One of the important factors making Brunello so expensive is that making it is comparatively costly. The village of Montalcino, where the Sangiovese grapes grow, has costly land. However, as the climate is suitable for growing these grape varieties, there is not much to go around.

Another reason for Brunello being so pricey is that producers are made to have inventory holding costs for two years in oak and four months in bottle. Think about how much time, material, and labor costs are required for smooth operations.

And even after 2.5 years, it may still be too soon for Brunello to enter the market. In fact, the expected protocol is that the wines do not reach the market until five years after harvest. Finally, all the holding costs are placed on the consumer, and that is why you are less likely to buy an affordable Brunello bottle.

Brunello Food Pairing

If you want to open a bottle of Brunello, you will most probably celebrate something unique or share a romantic evening with your other half. Are you thinking about a fancy dinner with a bottle of Brunello?

Then, you will surely be interested in perfect food pairings, which will enhance its taste and make your evening even more memorable.

Brunello and Beef Pairing

An earthy and rich red wine like Brunello needs a dish with a lot of substance. A simple roast beef or Tuscan-style steak pairs well with a glass of Brunello. However, make sure the dishes are lightly seasoned and do not contain too much sauce, or else you may end up mixing up the authentic flavors.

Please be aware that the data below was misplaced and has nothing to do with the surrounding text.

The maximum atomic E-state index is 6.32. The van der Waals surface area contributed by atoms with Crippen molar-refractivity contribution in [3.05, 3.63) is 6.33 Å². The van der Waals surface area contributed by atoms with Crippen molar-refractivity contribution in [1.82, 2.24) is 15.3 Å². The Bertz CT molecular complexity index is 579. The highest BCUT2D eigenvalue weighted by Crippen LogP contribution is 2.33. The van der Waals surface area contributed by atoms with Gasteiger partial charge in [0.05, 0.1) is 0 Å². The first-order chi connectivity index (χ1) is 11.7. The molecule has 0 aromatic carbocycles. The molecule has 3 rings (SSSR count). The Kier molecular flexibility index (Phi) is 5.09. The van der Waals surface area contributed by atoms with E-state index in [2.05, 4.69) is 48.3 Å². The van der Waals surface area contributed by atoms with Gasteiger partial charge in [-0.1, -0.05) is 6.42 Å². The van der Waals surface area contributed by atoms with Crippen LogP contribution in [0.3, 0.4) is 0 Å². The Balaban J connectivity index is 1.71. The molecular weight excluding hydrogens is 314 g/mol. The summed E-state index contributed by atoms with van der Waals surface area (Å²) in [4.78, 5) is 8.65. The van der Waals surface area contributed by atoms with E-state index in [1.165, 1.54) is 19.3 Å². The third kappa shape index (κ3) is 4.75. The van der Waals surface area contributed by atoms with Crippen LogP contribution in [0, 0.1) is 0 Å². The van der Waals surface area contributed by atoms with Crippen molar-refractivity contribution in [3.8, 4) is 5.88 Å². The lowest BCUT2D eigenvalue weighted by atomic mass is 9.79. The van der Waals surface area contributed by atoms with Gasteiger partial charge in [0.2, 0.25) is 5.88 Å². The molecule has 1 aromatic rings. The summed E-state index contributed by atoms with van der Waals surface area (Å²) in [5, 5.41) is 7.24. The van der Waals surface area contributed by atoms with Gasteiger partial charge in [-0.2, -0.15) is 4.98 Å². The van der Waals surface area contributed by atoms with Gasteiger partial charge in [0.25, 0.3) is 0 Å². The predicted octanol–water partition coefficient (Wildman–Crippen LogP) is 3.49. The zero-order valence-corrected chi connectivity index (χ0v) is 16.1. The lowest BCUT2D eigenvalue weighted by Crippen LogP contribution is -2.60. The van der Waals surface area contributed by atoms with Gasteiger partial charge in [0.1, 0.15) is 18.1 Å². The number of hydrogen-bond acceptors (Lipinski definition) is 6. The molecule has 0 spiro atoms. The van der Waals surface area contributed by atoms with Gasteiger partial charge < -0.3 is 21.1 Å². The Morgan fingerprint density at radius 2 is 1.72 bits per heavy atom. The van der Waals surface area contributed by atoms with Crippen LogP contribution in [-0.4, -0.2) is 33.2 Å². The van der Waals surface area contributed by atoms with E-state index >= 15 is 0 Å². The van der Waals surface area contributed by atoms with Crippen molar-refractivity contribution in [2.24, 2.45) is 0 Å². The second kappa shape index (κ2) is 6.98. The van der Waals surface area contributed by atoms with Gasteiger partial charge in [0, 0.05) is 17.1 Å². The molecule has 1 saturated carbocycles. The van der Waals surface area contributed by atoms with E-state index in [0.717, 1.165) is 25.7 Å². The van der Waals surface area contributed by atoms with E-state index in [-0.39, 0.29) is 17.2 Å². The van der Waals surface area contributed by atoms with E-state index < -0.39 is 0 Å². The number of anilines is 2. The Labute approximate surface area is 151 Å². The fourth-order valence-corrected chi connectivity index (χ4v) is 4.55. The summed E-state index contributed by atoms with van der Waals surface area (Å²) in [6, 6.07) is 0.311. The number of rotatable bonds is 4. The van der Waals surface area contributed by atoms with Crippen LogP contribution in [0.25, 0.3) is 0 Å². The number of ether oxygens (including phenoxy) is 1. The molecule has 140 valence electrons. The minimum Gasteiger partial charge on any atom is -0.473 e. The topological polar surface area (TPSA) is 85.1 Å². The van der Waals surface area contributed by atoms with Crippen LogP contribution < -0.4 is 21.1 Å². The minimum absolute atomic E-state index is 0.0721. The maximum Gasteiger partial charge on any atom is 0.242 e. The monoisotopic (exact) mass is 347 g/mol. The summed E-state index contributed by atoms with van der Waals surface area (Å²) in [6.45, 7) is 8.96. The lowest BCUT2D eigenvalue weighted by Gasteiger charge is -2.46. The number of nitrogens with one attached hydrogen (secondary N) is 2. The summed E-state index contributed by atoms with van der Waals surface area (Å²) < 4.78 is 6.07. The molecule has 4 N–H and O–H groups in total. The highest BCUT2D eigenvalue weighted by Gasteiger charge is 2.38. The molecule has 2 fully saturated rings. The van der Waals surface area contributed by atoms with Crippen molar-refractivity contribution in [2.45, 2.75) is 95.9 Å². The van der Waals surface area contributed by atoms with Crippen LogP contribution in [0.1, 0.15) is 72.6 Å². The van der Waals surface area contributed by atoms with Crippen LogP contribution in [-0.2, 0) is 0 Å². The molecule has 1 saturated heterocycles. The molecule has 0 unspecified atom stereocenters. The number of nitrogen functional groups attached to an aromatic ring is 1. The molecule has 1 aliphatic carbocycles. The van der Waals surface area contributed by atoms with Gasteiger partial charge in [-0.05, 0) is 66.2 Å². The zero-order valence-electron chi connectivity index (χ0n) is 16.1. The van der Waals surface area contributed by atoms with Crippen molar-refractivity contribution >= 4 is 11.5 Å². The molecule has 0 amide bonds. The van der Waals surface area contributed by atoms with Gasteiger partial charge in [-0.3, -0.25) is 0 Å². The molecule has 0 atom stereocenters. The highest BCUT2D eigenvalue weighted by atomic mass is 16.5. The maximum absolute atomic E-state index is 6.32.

Note that if you’re toasting Brunello, it’s a rather rare treat, and you should enjoy each and every second of it. So, make sure you cook something delicious to match with a glass of Brunello.

Brunello and Portobello Mushrooms Pairing

Experts also recommend portobello mushrooms as a perfect pairing with a glass of rich Brunello. This kind of dish is also an excellent option for vegetarians. Mushrooms are rich in texture and will go perfectly with a powerful wine like Brunello.

Many people love serving Portobello Mushrooms in a risotto. How fancy it sounds! If you love mushroom risotto, you should definitely give this pairing a try!

Amarone

As you have already read, Amarone is often the second most expensive Italian wine found at Italian restaurants. What makes this one expensive, and are the reasons similar to Brunello? We will find out. But firstly, let’s see what Amarone is and where its origin lies.

A Brief History of Amarone

Amarone is a dry and rich flavored Italian wine made from different types of grapes. The essential grape type in Amarone, totaling from 45-95% (depending on the type), is dried grapes of Corvina (50% of which can be substituted by Corvinone).

Rondinella grape comprises 5 to 30% of Amarone; the rest (up to 25%) are other grape varieties. One of the widespread myths about Amarone is that the wine’s history started a couple of centuries ago. As surprising as it may sound, Amarone is quite a recent wine (even more recent than Brunello).

Amarone was founded in 1936in the cellars of modern-day Villa Mosconi Bertani. Let’s take a closer look to find out more about Amarone’s taste and perfect food pairings.

Why is Amarone So Expensive?

There are a couple of reasons explaining why Amarone is such an expensive wine. Many people don’t think spending $50 to $80 on an Amarone bottle is reasonable. Others are even willing to spend more on this delicious wine! Let’s discuss some of the most important factors making Amarone an expensive wine.